An occupational pension is a pension provided by your employer. They are also known as company or employers’ pension plans. Occupational pension schemes provide a regular income after retirement. Some also give you a lump sum payment when you retire.
There is no legal obligation on employers to provide occupational pension schemes for employees. In general, large employers in Ireland have occupational pension schemes, but many smaller employers do not.
If your employer does not have an occupational pension scheme, they must give you access to a type of pension plan called a Personal Retirement Savings Account (PRSA).
Each pension scheme has its own set of rules. Pension schemes are generally regulated by the Pensions Authority. Members of schemes have certain rights, for example, to information about their pension.
You can get tax relief on contributions to pension schemes.
Types of occupational pensions
Occupational pension schemes may be:
- Contributory or non-contributory
- Funded or unfunded
- Defined benefit, defined contribution or a hybrid of both
In contributory schemes, both you and your employer pay contributions towards the scheme.
In non-contributory schemes, you do not contribute but your employer does.
Most occupational schemes are funded – the contributions are put into a designated fund and the benefits are paid from that fund.
The most notable exception is the public service pension arrangement, where there is no fund and benefits are paid out of current government funds.
Defined benefit and defined contribution
In a defined contribution scheme, the pension contributions you make are set and the benefits you get depend on the amount of the contributions you make.
In a defined benefit scheme, the benefit you are entitled to is set in advance. It could, for example, be linked to your length of service.
Occupational pension schemes can offer aspects of both defined benefit and defined contribution schemes. These are known as hybrid schemes. This means that you can predict a certain amount of income, as in a defined benefit scheme, and the remainder may vary as it will be subject to defined contribution rules.
Defined contribution scheme
A defined contribution scheme is where the contribution is fixed by agreement but the benefits are based on the value of the fund built up from the contributions. The value of the fund may change over time. This means that you do not know the amount of pension you will get.
Both you and your employer pay regular contributions, normally a fixed percentage of your salary. This money creates a pension fund, which is normally invested to ensure that its real value is not reduced by inflation.
Your pension fund at retirement may be worth less than the total value of your contributions, because:
- Investment performance may fall as well as rise
- Management fees are paid to the person or company managing the pension fund
Defined benefit schemes
A defined benefit scheme is where the benefit entitlement you get when you retire is defined by reference to your earnings, your length of service, an index, or a fixed amount. This means that you know in advance that your pension will be, for example, half of your final salary if you have 40 years’ service or that it will be a certain amount each week. In defined benefit schemes, the contributions may have to be varied from time to time to make sure that the fund can meet the level of benefits. Some schemes allow the employer to top up the fund if necessary.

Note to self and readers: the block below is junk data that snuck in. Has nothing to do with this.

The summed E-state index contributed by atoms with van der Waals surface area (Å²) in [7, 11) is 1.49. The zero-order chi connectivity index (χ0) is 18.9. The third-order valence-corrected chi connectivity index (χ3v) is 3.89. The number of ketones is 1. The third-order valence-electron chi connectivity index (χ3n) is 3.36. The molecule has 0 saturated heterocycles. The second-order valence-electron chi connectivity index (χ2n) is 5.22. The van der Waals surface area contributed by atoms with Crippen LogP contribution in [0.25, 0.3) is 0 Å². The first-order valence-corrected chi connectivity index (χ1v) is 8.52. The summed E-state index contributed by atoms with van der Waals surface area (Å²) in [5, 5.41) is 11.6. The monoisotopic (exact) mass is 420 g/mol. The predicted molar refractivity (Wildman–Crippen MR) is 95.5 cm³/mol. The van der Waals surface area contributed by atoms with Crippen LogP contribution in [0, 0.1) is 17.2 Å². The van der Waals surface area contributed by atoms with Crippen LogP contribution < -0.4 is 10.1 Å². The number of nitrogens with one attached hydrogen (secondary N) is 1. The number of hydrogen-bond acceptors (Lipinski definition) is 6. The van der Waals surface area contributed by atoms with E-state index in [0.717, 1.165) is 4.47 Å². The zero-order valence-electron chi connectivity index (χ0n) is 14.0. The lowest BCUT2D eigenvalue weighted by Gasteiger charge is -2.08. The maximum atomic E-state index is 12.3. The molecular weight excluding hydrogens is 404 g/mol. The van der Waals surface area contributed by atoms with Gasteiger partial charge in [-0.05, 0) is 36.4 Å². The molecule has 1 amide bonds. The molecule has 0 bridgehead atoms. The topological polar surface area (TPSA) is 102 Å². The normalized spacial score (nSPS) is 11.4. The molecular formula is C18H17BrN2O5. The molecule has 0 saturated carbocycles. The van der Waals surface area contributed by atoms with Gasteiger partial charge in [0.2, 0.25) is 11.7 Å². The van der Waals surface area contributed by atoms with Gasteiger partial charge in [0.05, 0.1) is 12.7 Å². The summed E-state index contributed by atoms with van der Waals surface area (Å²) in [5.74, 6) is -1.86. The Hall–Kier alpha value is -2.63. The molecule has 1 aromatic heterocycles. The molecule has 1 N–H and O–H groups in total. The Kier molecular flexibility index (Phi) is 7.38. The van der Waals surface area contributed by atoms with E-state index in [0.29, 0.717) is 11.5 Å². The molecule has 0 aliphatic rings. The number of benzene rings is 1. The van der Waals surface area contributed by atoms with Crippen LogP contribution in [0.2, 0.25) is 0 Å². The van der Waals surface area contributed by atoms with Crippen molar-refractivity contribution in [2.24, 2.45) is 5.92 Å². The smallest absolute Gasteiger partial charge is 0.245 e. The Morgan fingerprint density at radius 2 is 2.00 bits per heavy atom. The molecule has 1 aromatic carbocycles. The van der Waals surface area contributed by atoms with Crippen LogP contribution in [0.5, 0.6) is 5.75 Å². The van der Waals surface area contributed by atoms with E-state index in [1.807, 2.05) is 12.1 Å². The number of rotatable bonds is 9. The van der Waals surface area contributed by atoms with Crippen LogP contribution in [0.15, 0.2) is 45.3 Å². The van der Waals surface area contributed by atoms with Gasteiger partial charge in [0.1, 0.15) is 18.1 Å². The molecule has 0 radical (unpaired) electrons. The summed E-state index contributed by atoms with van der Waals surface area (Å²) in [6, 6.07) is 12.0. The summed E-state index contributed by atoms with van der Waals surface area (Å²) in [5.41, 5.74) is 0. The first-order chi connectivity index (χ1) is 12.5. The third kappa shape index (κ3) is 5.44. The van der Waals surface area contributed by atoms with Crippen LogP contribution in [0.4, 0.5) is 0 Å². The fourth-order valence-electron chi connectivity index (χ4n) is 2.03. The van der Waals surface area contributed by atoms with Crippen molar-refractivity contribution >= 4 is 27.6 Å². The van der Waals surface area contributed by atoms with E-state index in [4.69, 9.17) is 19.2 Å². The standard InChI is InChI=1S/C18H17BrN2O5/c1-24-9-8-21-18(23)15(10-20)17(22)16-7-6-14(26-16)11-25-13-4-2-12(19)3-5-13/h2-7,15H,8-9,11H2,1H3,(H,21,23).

Rules on wind-up of defined benefit schemes
When a defined benefit pension scheme is being wound up, its assets are distributed in a specific order of priority. If the scheme is fully funded then all liabilities are met, which means you will get the pension you expected from the scheme. If the pension scheme is underfunded or insolvent, then people with a lower order of priority do not get what they expected from the scheme.
These rules differ depending on whether or not the employer is solvent.
Single insolvency order – if the employer is solvent
This order applies where the defined benefit scheme is insolvent but the employer is solvent. The first priority to be paid is additional voluntary contributions and defined contribution benefits.
The second priority is the pensions payable to current pensioners but there are now limits on the amounts to which priority is attached as follows:
- The first €12,000 annually of pension
- 90% of pensions between €12,000 and €60,000 with a minimum of €12,000
- 80% of pensions over €60,000 with a minimum of €54,000
The next priority is 50% of the pensions of future pensioners. After that, the priority is:
- The remaining pension of current pensioners
- Remaining pensions of future pensioners
- Any other remaining benefits
This means that existing pensioners could have their current pensions reduced. Pensions under €12,000 may not be reduced. The maximum reduction is 10% of pensions under €60,000 (but they cannot be reduced to less than €12,000) and 20% of pensions over €60,000.
Double insolvency order – if the employer is insolvent
The priority in the winding up of a defined benefit pension scheme where the employer is insolvent is as follows:
- Additional Voluntary Contributions (AVCs) and defined contribution benefits
- 50% of current pensioner and future pensioner benefits
- Pensioner benefits up to €12,000 a year
- Remaining benefits for current pensioners
- Remaining benefits for future pensioners
Where the scheme does not have enough funds to pay 50% of pensioner and future pensioner benefits and pensioner benefits up to €12,000 a year, the Minister for Finance must provide the necessary funding.
Occupational pensions and social welfare pensions
However, it is common for occupational pensions to take into account the level of social welfare pension received in calculating the level of benefit. For example, some schemes provide for a benefit, which, together with the social welfare pension, will give you a half or two-thirds of your final salary. This may be done when you start to receive your pension but your occupational pension may not be subsequently reduced because your social welfare pension is increased. These schemes are sometimes called integrated or co-ordinated schemes.